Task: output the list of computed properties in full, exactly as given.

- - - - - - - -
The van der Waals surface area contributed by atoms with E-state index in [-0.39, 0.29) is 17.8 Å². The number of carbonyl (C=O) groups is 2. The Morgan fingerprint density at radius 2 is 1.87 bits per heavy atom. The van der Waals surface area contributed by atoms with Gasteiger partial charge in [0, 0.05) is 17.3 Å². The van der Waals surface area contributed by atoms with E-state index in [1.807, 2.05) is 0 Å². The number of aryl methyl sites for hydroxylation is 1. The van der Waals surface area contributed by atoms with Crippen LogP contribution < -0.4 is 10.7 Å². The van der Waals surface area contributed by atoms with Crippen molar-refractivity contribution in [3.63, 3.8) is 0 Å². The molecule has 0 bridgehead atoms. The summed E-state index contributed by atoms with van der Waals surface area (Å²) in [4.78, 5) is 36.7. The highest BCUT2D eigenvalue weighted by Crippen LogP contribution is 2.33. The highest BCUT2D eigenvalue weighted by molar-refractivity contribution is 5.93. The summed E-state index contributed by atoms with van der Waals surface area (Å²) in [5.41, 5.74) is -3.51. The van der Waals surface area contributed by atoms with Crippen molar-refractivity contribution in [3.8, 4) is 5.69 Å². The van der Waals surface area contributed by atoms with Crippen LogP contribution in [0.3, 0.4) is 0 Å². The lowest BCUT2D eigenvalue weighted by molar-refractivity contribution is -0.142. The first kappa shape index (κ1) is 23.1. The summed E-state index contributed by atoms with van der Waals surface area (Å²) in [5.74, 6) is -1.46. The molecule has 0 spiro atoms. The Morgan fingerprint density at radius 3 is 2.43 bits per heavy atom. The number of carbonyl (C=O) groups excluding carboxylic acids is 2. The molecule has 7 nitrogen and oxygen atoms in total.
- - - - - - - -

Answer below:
The van der Waals surface area contributed by atoms with E-state index in [-0.39, 0.29) is 17.8 Å². The number of carbonyl (C=O) groups is 2. The Morgan fingerprint density at radius 2 is 1.87 bits per heavy atom. The van der Waals surface area contributed by atoms with Gasteiger partial charge in [0, 0.05) is 17.3 Å². The van der Waals surface area contributed by atoms with E-state index in [1.807, 2.05) is 0 Å². The number of aryl methyl sites for hydroxylation is 1. The van der Waals surface area contributed by atoms with Crippen LogP contribution < -0.4 is 10.7 Å². The van der Waals surface area contributed by atoms with Crippen molar-refractivity contribution in [3.63, 3.8) is 0 Å². The molecule has 0 bridgehead atoms. The summed E-state index contributed by atoms with van der Waals surface area (Å²) in [4.78, 5) is 36.7. The highest BCUT2D eigenvalue weighted by Crippen LogP contribution is 2.33. The highest BCUT2D eigenvalue weighted by molar-refractivity contribution is 5.93. The summed E-state index contributed by atoms with van der Waals surface area (Å²) in [5.41, 5.74) is -3.51. The van der Waals surface area contributed by atoms with Crippen molar-refractivity contribution in [3.8, 4) is 5.69 Å². The van der Waals surface area contributed by atoms with Crippen LogP contribution in [0.3, 0.4) is 0 Å². The lowest BCUT2D eigenvalue weighted by molar-refractivity contribution is -0.142. The first kappa shape index (κ1) is 23.1. The summed E-state index contributed by atoms with van der Waals surface area (Å²) in [5.74, 6) is -1.46. The molecule has 0 spiro atoms. The Morgan fingerprint density at radius 3 is 2.43 bits per heavy atom. The number of carbonyl (C=O) groups excluding carboxylic acids is 2. The molecule has 7 nitrogen and oxygen atoms in total.